Even amazing ballerinas have days when they run out of inspiration. I remember a piece of advice I once received on law school, which is that you shouldn’t be worried if you’re doing badly; you should only be worried if you stop loving what you’re doing. There are some days in ballet when I really want to quit. I think of all the odds which are stacked against my favour (I’m too old/ I’m too fat/ there are so many people better than me) and think that there is no point going on. But then I go home and watch a few videos of my favourite ballerinas on YouTube and think, “Ahhh. This is why I’m staying.” If you can, and as Miko suggests: watch a live show. (Or create a new Pinterest board. This totally counts.)

3.   Meditate.
Sometimes you can literally feel a knot of tension in you. But it’s important to find some quiet time with only yourself to sort out that knot; to lay it flat, and lay it to rest. I find myself doing this on long bus rides, in pockets of time in the afternoon, or even just before I go to sleep. 

Amy Poehler always knows what to say. Photo credit: Pinterest
4.   Sleep!
Miko identified one of the root problems of her stress as a lack of sleep over time. It’s important to know the controllable factors which may be causing you to react in a certain way. Sleep is always good. I always find that problems are easier to deal with after a good night’s rest.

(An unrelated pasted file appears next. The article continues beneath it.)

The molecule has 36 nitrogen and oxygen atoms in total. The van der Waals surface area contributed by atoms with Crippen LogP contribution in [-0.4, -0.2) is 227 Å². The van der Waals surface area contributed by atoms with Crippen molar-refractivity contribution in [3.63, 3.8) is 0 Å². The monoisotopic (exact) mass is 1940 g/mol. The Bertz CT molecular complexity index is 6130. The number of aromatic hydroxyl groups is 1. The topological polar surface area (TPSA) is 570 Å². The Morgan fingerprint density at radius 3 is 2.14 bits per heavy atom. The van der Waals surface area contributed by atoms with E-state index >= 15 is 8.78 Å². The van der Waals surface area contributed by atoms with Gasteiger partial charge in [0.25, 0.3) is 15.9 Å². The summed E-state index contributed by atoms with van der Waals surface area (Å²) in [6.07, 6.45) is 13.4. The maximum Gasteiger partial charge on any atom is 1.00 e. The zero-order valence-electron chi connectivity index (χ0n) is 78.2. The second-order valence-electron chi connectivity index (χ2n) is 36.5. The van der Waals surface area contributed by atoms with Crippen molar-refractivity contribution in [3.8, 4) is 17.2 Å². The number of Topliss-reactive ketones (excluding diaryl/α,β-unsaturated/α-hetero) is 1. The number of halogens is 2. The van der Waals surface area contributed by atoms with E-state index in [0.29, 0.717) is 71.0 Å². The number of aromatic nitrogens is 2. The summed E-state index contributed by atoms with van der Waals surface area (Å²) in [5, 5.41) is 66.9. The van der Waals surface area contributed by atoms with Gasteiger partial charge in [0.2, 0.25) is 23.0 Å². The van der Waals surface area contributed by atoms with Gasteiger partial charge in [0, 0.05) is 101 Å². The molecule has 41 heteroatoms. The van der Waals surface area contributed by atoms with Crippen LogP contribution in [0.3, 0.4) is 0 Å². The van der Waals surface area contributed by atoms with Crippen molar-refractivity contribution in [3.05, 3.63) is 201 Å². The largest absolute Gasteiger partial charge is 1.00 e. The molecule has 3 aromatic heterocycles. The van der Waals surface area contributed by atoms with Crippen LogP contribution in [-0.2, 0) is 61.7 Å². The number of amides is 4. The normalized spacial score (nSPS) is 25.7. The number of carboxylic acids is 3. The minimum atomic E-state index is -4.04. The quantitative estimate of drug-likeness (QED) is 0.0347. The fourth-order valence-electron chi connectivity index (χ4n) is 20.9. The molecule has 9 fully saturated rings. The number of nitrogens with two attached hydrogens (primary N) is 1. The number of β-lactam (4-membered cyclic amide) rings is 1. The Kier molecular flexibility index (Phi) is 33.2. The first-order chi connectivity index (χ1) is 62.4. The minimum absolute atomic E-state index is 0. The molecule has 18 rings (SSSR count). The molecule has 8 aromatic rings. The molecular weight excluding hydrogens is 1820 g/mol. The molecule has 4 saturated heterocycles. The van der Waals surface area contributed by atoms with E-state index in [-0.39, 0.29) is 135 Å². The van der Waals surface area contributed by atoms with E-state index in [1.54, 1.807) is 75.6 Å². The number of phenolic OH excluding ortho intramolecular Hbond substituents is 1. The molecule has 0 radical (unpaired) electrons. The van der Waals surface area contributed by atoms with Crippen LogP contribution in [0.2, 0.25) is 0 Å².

My own tips

1.   Create your own playlist.
I think over time you get a sense of which songs make you feel which way, and which songs you reach out to when you want comfort or an extra burst of sunshine. Please file all these songs away into a playlist, either on YouTube or Spotify or whatever you fancy, and pull them out whenever necessary. Music really does wonders to lift (or worsen) your mood; pick judiciously!

For a soothing song which sometimes makes me cry but also feels like a mother’s hug when I’m alone at hostel, “Someone’s Waiting For You” (Shelby Flint) is wonderful.

For somewhat aggressive, power-tripping songs, I like “Run the World (Girls)” (Beyoncé); “I Love It” (Icona Pop ft. Charlie XCX); and “Really Don’t Care” (Demi Lovato).

For healing, happy songs, “Gonna Get Over You” (Sara Bareilles) is absolutely great (she did a mash-up of that song with "Forget You", it’s fabulous!). Also try “Now is the Start” by A Fine Frenzy.

Edit: how could I forget?! Tori Kelly's "Unbreakable Smile" helped me through a lot. It's hard to resist smiling through this one.